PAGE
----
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Abbot (entered heaven this day in 761)
How blessed you are to be able to gather with your family at Christmas! It is a grace I must once again do without this year, but I gladly offer up the sacrifice of another solitary Christmas for the benefit of you and your brother and sister. I earnestly hope that the authentic spirit of Christmas flows freely among all of you during these last days of Advent and throughout the entire Christmas season. If you can imagine how much I would value time spent with everyone now that I have been away for so long and knowing that I probably will never return (at least, not alive), you will have an inkling of what I mean about the “authentic” Christmas spirit. Outdo everyone in your patience, your service to all, your deep spiritual peace and faith-filled gratitude to God for the inestimable blessing of having sent us his own Son to be our companion, our light, and our Savior.
Saints grow in clumps, you know, like grapes, and I have often seen that kind of potential in your family. Perhaps you all will follow the footsteps of the family to which today’s saint belonged. You remember the history. St Winebald and his brother St Willibald left England on a pilgrimage to Rome with their father, St Richard. The father died on the way, and the two sons took up temporary residence in the Eternal City. Willibald, the heartier of the two, eventually went on to the Holy Land, but Winebald spent seven years in Rome, studying and dedicating himself to the divine liturgies. Afterward he went back home and convinced several friends and relatives to return with him to Rome and start up a small religious community. There St Boniface (the untiring apostle of Germany and also an Englishman) met him and was so struck by the young monk’s zeal and scholarship that he enlisted him and his companions to come and help with the missionary work among the Germans.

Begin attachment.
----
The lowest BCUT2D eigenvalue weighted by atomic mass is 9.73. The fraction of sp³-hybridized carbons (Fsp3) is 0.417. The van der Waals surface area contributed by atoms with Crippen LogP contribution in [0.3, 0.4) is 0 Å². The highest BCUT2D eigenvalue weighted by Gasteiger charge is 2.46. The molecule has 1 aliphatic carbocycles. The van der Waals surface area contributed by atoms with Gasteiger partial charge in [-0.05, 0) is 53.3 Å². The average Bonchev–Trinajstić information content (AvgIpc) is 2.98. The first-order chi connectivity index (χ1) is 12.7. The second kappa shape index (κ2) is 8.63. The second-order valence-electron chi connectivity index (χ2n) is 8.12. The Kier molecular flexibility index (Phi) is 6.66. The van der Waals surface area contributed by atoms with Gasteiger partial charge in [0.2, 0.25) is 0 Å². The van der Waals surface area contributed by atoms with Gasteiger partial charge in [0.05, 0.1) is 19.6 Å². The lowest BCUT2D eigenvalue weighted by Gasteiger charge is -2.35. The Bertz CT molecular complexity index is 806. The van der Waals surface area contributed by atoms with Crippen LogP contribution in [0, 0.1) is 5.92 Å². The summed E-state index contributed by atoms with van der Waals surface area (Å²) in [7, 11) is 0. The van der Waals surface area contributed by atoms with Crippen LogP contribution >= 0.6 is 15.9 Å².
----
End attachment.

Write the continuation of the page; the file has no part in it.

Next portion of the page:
Winebald courageously took up the invitation and headed north, where he joined in Boniface’s successes and failures, dodging dangers from nature and the difficult Saxons. Eventually, again at Boniface’s suggestion, he took up the daunting task of founding a double monastery (his sister, St Walburga, was in charge of the female half) to provide a reference point of holiness for the missionaries, the new converts, and the clergy. It thrived under his leadership, but his ill health and weak constitution soon got the better of him, and he died in the arms of his brother and sister – what a scene it must have been, three sibling saints who were sired by saints gathered together as one of them was being called to the eternal home. Merely the thought fills me with wonder. Miracles began to occur almost at once at the site of his burial.
It doesn’t take too much imagination to picture you and your brother and sister forging a similar trail through life, and it would hardly be too late – the eighth-century Saxons needed the gospel no less urgently than the twentieth-century globalians (that’s a new word, by the way, which signifies “citizens of a globalized world”).
Sincerely, your uncle, Eddy